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Gary Gensler urges regulators to tame AI risks to financial stability 

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Regulators must quickly find a way to manage risks posed to financial stability by the concentration of power in artificial intelligence platforms, the chair of the US Securities and Exchange Commission has urged. 

Gary Gensler told the Financial Times that without swift intervention it was “nearly unavoidable” that AI would trigger a financial crisis within a decade.

Shaping AI regulation would be a tough test for US regulators, the SEC chair said, as potential risks cut across financial markets and stem from models crafted by tech companies that sit outside the remit of Wall Street watchdogs.

“It’s frankly a hard challenge,” Gensler said. “It’s a hard financial stability issue to address because most of our regulation is about individual institutions, individual banks, individual money market funds, individual brokers; it’s just in the nature of what we do. And this is about a horizontal [matter whereby] many institutions might be relying on the same underlying base model or underlying data aggregator.” 

The SEC in July proposed a rule addressing potential conflicts of interest in predictive data analytics, but it focused on individual models deployed by broker dealers and investment advisers.

Even if current measures were updated, “it still doesn’t get to this horizontal issue . . . if everybody’s relying on a base model and the base model is sitting not at the broker dealer, but it’s sitting at one of the big tech companies”, Gensler said. “And how many cloud providers [which tend to offer AI as a service] do we have in this country?”

He added: “I’ve raised this at the Financial Stability Board. I’ve raised it at the Financial Stability Oversight Council. I think it’s really a cross-regulatory challenge”.

Regulators worldwide are grappling with how to police AI, as tech groups and their models are not naturally captured by specific watchdogs. The EU has moved quickly, drafting tough measures over the use of AI in a groundbreaking law that is set to be fully approved by the end of the year. The US, however, is reviewing the technology to determine which aspects of it require new regulation and what is subject to existing laws.

Wall Street has already adopted AI in a number of ways, from robo advising to account opening processes and in brokerage apps. 

But Gensler is concerned that parties basing decisions on the same data model may lead to herd behaviour that would undermine financial stability and unleash the next crisis. 

“I do think we will in the future have a financial crisis . . .[and] in the after action reports people will say ‘Aha! There was either one data aggregator or one model . . . we’ve relied on’. Maybe it’s in the mortgage market. Maybe it’s in some sector of the equity market,” Gensler said.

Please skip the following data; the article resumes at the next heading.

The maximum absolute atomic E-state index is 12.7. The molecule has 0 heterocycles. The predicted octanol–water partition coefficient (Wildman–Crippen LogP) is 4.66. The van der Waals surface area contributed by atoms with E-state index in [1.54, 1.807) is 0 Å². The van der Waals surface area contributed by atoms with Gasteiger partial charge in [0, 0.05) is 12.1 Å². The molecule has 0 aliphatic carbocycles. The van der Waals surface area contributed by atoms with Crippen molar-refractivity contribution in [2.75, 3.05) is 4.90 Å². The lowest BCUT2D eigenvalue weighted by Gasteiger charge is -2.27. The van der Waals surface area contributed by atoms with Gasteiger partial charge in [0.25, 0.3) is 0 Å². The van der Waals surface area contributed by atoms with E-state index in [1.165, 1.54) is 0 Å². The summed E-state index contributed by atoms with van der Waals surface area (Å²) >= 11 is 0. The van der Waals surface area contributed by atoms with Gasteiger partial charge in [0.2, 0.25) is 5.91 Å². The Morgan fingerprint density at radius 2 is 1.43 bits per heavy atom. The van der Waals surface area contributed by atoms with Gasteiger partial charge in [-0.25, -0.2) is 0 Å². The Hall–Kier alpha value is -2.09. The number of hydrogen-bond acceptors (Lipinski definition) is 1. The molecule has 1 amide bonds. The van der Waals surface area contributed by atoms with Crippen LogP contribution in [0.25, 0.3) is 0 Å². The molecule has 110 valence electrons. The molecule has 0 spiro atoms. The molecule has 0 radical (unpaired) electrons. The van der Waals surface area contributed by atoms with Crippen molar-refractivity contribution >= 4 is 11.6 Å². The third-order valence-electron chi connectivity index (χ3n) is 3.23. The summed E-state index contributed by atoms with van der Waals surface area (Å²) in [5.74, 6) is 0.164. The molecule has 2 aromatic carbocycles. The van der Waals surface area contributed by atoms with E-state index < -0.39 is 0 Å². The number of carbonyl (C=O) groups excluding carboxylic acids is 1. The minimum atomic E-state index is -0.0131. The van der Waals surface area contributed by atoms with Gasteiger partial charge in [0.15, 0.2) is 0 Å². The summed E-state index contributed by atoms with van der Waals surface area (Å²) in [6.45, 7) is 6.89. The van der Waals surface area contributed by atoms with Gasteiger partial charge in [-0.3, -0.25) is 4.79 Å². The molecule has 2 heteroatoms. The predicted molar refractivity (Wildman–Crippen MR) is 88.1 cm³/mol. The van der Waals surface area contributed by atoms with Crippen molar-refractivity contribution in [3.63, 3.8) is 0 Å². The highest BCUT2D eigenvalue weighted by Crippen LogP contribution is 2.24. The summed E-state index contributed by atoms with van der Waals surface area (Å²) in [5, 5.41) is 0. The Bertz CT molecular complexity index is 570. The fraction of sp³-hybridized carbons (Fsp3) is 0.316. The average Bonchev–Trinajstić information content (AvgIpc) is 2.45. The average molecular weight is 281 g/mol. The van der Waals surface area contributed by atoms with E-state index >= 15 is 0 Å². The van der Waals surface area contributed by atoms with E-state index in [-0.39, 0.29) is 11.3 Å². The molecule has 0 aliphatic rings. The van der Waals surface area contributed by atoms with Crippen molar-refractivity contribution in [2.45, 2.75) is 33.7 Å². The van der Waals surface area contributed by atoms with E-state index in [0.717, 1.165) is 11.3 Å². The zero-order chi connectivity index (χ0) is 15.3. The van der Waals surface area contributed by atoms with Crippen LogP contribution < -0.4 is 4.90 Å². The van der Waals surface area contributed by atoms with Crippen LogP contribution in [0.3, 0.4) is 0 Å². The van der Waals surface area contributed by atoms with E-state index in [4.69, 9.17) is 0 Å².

AI’s powerful “economics of networks” makes it “nearly unavoidable,” he added, predicting that a crisis could happen as soon as the late 2020s or early 2030s. 

Lawmakers and regulators in Washington have heightened scrutiny of AI, raising concerns around market stability, data protection and antitrust. The Federal Trade Commission in July launched a review of ChatGPT maker OpenAI looking at consumer harm and data security. Antitrust agencies have warned that AI’s structural dependence on scale could lead to tech monopolies.

Gensler, who has tackled concentration in capital markets to promote efficiency, believes that AI could generate competition issues in that area. “Might this lead to more concentration of market makers?” he said.

The SEC is also finalising a much expected rule, proposed in March 2022, that requires public companies to disclose their direct emissions and emissions derived from energy that they purchase, known respectively as scope 1 and scope 2. Under the proposal, scope 3 emissions, a broad measurement that includes products a business buys from third parties, would need to be reported only if they were deemed “material” or part of companies’ climate targets.

Gensler declined to comment on whether scope 3 disclosures, which were welcomed by investors but slammed by corporate America, would be included in the rule’s final version. 

However, he said he would do “the right thing by the American public by doing a rule that’s within the law and is sustained by the courts [and] thinking that through based on the comments [the SEC has received], based on the economics, based on trying to bring some consistency to what’s already happening”.

He noted that in 2021, 55 per cent of companies in the Russell 1000 already disclosed scope one and scope two emissions.

The climate proposal has angered Republican lawmakers and attorneys-general, two dozen of whom have threatened to sue the SEC on the basis it is overstepping its authority, a claim Gensler denies. The chair’s active rulemaking agenda is facing other legal challenges, including a lawsuit from a coalition of private equity, venture capital and hedge fund groups seeking to block sweeping new measures for private fund managers.

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